History of Laser Printers
1967 Gary Starkweather, acknowledged as inventing the concept of the laser printer at Xerox using a Xerographic printing process, is on record as saying, "One day in 1967, I was sitting in my lab looking at all of these big mainframes when I started thinking, 'What if, instead of copying someone else's original, which is what a facsimile does, we used a computer to generate the original?' "
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1969 Starkweather developed an initial prototype using adapted Xerox copier technology with a disabled imaging system, a laser and a spinning drum with 8 mirrored sides.
1971 Starkweather undertook research into developing the first working laser printer called SLOT, an acronym for Scanned Laser Output Terminal.
1972 Starkweather presented the world's first working laser printer at PARC called EARS (Ethernet, Alto, Research character generator, Scanned laser output terminal) in combination with Lampson and Rider who developed the digital control system and character generator for the printer.
1973 Various working laser printers were in operation and networked at the Xerox PARC laboratory.
1976 IBM Model 3800 was the first laser printer implemented for the business environment which was capable of producing 20,000 lines per minute.
1977 Industry's first commercial laser printer was introduced, the Xerox 9700, which was capable of producing 120 pages per minute, occupied over 20m2 of space and cost $500,000.
1980 HP produced the first personal laser printer that was fast and inexpensive enough for use outside a central computer room.
1981 Xerox Star 8010 ($17,000) system had the first laser printer designed for use in an office environment. The system used desktop workstations connected via ethernet and changed notions of how interactive systems should be designed. It enabled the creation, retrieval and distribution of documents and other files as well as the ability to share access to printers and servers.
1984 HP LaserJet 8ppm ($3500), capable of 300 dpi, was targeted specifically for the rapidly growing PC community and mass market appeal. It had an 8 MHz processor with 128 Kb memory and quickly became the world's most popular personal desktop laser printer and HP's most successful single product to date.
1985 Apple LaserWriter for the Apple Mac was introduced.
1986 Apple LaserWriter Plus Laser Printer became available.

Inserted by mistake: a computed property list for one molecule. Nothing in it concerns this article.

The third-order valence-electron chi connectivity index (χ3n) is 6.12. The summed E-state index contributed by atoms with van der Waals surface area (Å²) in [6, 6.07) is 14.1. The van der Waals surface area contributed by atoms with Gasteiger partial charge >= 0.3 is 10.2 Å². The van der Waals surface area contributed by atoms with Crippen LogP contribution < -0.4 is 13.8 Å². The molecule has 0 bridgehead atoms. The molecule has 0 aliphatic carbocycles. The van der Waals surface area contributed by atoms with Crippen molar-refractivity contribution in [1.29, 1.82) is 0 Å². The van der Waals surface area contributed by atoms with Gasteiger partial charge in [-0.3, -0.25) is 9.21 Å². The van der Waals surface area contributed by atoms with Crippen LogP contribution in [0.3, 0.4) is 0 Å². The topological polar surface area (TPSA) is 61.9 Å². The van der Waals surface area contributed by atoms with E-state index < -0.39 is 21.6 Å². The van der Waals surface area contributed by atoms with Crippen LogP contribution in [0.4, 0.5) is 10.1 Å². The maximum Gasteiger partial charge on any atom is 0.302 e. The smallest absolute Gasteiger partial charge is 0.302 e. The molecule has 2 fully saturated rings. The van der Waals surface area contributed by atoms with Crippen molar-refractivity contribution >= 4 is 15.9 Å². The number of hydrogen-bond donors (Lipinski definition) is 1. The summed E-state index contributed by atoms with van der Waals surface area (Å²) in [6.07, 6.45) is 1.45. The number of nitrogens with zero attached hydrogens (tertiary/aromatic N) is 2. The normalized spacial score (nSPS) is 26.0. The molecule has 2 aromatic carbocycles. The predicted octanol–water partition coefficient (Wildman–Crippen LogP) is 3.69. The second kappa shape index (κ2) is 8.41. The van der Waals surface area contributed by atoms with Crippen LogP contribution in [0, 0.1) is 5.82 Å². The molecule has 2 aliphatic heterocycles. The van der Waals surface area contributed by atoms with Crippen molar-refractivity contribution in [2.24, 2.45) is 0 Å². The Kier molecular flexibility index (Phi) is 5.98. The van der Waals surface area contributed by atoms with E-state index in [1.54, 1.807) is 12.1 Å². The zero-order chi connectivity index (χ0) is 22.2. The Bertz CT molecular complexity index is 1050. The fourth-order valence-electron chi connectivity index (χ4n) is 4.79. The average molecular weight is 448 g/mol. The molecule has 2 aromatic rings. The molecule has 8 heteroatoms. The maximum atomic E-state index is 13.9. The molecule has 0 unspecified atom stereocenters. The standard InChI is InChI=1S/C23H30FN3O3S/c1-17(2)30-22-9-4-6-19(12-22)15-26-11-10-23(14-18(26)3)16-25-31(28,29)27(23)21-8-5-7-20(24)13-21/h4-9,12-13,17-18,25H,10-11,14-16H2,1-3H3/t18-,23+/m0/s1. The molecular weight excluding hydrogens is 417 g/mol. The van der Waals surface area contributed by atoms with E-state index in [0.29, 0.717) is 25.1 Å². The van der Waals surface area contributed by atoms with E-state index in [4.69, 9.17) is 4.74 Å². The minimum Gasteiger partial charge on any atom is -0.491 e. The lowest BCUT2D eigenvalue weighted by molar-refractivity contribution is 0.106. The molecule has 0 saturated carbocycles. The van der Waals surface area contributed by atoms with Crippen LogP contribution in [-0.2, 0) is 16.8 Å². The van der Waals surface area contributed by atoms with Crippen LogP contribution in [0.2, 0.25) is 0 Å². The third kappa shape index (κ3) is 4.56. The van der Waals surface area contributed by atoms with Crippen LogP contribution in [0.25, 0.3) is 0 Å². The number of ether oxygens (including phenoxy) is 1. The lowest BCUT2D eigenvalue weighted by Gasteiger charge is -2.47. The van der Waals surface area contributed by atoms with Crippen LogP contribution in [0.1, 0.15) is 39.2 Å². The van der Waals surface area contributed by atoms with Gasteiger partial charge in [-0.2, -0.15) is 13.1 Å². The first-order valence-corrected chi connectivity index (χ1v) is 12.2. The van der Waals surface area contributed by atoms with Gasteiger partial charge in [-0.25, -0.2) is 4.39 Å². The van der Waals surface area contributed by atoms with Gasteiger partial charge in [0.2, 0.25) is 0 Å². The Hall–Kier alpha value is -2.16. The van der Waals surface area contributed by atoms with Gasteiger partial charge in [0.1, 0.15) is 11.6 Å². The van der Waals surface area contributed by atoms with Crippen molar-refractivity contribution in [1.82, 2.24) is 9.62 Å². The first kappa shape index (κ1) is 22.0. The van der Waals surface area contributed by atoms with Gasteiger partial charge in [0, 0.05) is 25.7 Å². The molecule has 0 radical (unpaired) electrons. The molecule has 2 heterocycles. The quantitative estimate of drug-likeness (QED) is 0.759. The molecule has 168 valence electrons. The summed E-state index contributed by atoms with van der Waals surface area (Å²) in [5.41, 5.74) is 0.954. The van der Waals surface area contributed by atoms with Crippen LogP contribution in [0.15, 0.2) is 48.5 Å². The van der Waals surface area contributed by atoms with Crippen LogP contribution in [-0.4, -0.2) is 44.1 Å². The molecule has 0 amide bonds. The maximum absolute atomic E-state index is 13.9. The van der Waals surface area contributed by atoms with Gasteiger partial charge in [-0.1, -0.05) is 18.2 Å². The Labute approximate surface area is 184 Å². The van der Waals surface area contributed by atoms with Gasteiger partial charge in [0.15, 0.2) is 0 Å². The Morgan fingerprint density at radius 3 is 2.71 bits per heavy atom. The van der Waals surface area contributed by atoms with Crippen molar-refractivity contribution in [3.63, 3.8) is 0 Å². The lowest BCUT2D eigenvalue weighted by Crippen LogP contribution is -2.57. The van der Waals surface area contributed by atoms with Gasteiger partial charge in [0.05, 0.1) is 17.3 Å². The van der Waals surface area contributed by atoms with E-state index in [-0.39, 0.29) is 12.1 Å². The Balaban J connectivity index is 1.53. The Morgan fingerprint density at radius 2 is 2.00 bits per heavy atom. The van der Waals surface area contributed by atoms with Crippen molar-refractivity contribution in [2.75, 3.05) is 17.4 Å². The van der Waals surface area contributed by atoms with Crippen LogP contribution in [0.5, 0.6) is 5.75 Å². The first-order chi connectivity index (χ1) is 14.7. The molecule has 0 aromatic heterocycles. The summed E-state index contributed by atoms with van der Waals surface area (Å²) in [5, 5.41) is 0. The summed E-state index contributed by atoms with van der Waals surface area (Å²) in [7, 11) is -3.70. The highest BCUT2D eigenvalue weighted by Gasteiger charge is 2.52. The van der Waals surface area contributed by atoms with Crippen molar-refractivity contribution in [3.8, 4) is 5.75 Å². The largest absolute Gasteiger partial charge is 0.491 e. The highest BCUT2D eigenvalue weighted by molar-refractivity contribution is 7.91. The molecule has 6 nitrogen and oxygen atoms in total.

1990 HP’s LaserJet IIP was the first laser printer to retail at less than 1000 US dollars.
1992 The first 600x600 dpi resolution printer, the HP LaserJet 4, used an Intel i960 RISC processor and cost $1,400 for a PCL printer and $1,900 for a PostScript version.
1993 The first desktop color laser printer appeared, the QMS ColorScript Laser 1000, which retailed for $12,499. Although very large and heavy by today’s standards, it compared very favourably to its contemporaries that were room sized, dedicated machines costing 2 to 3 times as much.
- Intel i960 processor
- 12MB RAM
- Monochrome printing 8 ppm (pages per minute)
- Colour printing 2 ppm
- 300 dpi
- Postscript level 1 and 2 with emulation for HP’s PCL5C
- 65 resident PostScript scalable fonts
- 250 Sheet input tray
- Parallel, Serial and LocalTalk connections
- Direct Lan Connection
- Supported: EtherTalk, Netware, TCP/IP on Ethernet networks,
- NetWare, TCP/IP on Token Ring networks
These printers were clearly marketed towards the corporate community and focussed on stressing that these fast ‘work horses’ were a valuable and cost effective business investment. They combined the best elements of available laser and inkjet technology including speedy and high quality printing, network support, high duty cycles, low costs per page, less maintenance and a significant opportunity for extra business by being able to produce wide format documents and posters.
1994 HP Color LaserJet printer with an average cost per page of less than 10 cents was able to offer businesses a cost-effective alternative to print shops.
1995 The first color laser printer introduced from Apple 12/600PS ($7,000) came with a 30MHz AMD 29030 processor, 12Mb of RAM (max. 40Mb) and produced documents with a resolution of 600x600 dpi. In addition, the 49.9 kg printer had 8Mb ROM, Level 2 PostScript interpreter, LocalTalk, Ethernet and a parallel port and could print up to 12 black and white pages or 3 color pages per minute.
1998 Kyocera introduced the 4-colour printer with a resolution of 1200x1200 dots per square inch.
2006 September, HP shipped its 100 millionth LaserJet printer since selling its first LaserJet printer in 1984.
Laser printers have continued to become more powerful, smaller and cheaper. Records for a given aspect are broken regularly and the knock-on effect from competing manufacturers continually pushing the technological envelope, is that what was once available only to big corporations and the very rich, is now increasingly mainstream and within the price range of general consumers.